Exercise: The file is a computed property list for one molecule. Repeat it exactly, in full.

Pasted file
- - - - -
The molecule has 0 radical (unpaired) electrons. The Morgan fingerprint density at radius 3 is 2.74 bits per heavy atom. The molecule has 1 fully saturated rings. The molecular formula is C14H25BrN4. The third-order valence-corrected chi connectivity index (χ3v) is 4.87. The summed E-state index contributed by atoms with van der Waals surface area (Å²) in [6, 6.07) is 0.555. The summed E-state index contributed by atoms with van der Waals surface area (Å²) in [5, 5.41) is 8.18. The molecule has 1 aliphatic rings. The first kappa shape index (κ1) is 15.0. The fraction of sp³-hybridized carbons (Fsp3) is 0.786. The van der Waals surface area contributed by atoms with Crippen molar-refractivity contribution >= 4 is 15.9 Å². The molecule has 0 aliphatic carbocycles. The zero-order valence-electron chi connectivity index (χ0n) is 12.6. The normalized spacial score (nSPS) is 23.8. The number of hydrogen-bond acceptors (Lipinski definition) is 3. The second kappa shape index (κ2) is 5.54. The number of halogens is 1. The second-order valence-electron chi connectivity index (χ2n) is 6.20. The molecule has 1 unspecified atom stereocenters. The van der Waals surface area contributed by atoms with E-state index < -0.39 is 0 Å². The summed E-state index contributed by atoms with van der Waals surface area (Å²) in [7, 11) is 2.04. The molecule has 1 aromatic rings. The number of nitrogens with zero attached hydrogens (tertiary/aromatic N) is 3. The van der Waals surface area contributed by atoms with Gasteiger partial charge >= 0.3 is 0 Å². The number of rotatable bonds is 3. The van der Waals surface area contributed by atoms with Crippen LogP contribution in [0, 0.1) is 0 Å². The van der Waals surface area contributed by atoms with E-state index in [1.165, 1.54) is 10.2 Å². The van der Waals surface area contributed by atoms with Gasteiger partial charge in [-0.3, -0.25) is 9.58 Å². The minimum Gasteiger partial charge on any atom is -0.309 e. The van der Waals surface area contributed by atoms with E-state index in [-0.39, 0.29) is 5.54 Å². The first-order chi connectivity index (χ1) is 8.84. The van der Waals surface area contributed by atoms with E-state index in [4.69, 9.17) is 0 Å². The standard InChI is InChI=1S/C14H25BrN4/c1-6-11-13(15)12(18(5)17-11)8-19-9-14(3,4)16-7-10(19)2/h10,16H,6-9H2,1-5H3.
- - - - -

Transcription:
The molecule has 0 radical (unpaired) electrons. The Morgan fingerprint density at radius 3 is 2.74 bits per heavy atom. The molecule has 1 fully saturated rings. The molecular formula is C14H25BrN4. The third-order valence-corrected chi connectivity index (χ3v) is 4.87. The summed E-state index contributed by atoms with van der Waals surface area (Å²) in [6, 6.07) is 0.555. The summed E-state index contributed by atoms with van der Waals surface area (Å²) in [5, 5.41) is 8.18. The molecule has 1 aliphatic rings. The first kappa shape index (κ1) is 15.0. The fraction of sp³-hybridized carbons (Fsp3) is 0.786. The van der Waals surface area contributed by atoms with Crippen molar-refractivity contribution >= 4 is 15.9 Å². The molecule has 0 aliphatic carbocycles. The zero-order valence-electron chi connectivity index (χ0n) is 12.6. The normalized spacial score (nSPS) is 23.8. The number of hydrogen-bond acceptors (Lipinski definition) is 3. The second kappa shape index (κ2) is 5.54. The number of halogens is 1. The second-order valence-electron chi connectivity index (χ2n) is 6.20. The molecule has 1 unspecified atom stereocenters. The van der Waals surface area contributed by atoms with E-state index < -0.39 is 0 Å². The summed E-state index contributed by atoms with van der Waals surface area (Å²) in [7, 11) is 2.04. The molecule has 1 aromatic rings. The number of nitrogens with zero attached hydrogens (tertiary/aromatic N) is 3. The van der Waals surface area contributed by atoms with Gasteiger partial charge >= 0.3 is 0 Å². The number of rotatable bonds is 3. The van der Waals surface area contributed by atoms with Crippen LogP contribution in [0, 0.1) is 0 Å². The van der Waals surface area contributed by atoms with E-state index in [1.165, 1.54) is 10.2 Å². The van der Waals surface area contributed by atoms with Gasteiger partial charge in [-0.3, -0.25) is 9.58 Å². The minimum Gasteiger partial charge on any atom is -0.309 e. The van der Waals surface area contributed by atoms with E-state index in [-0.39, 0.29) is 5.54 Å². The first-order chi connectivity index (χ1) is 8.84. The van der Waals surface area contributed by atoms with E-state index in [4.69, 9.17) is 0 Å². The standard InChI is InChI=1S/C14H25BrN4/c1-6-11-13(15)12(18(5)17-11)8-19-9-14(3,4)16-7-10(19)2/h10,16H,6-9H2,1-5H3.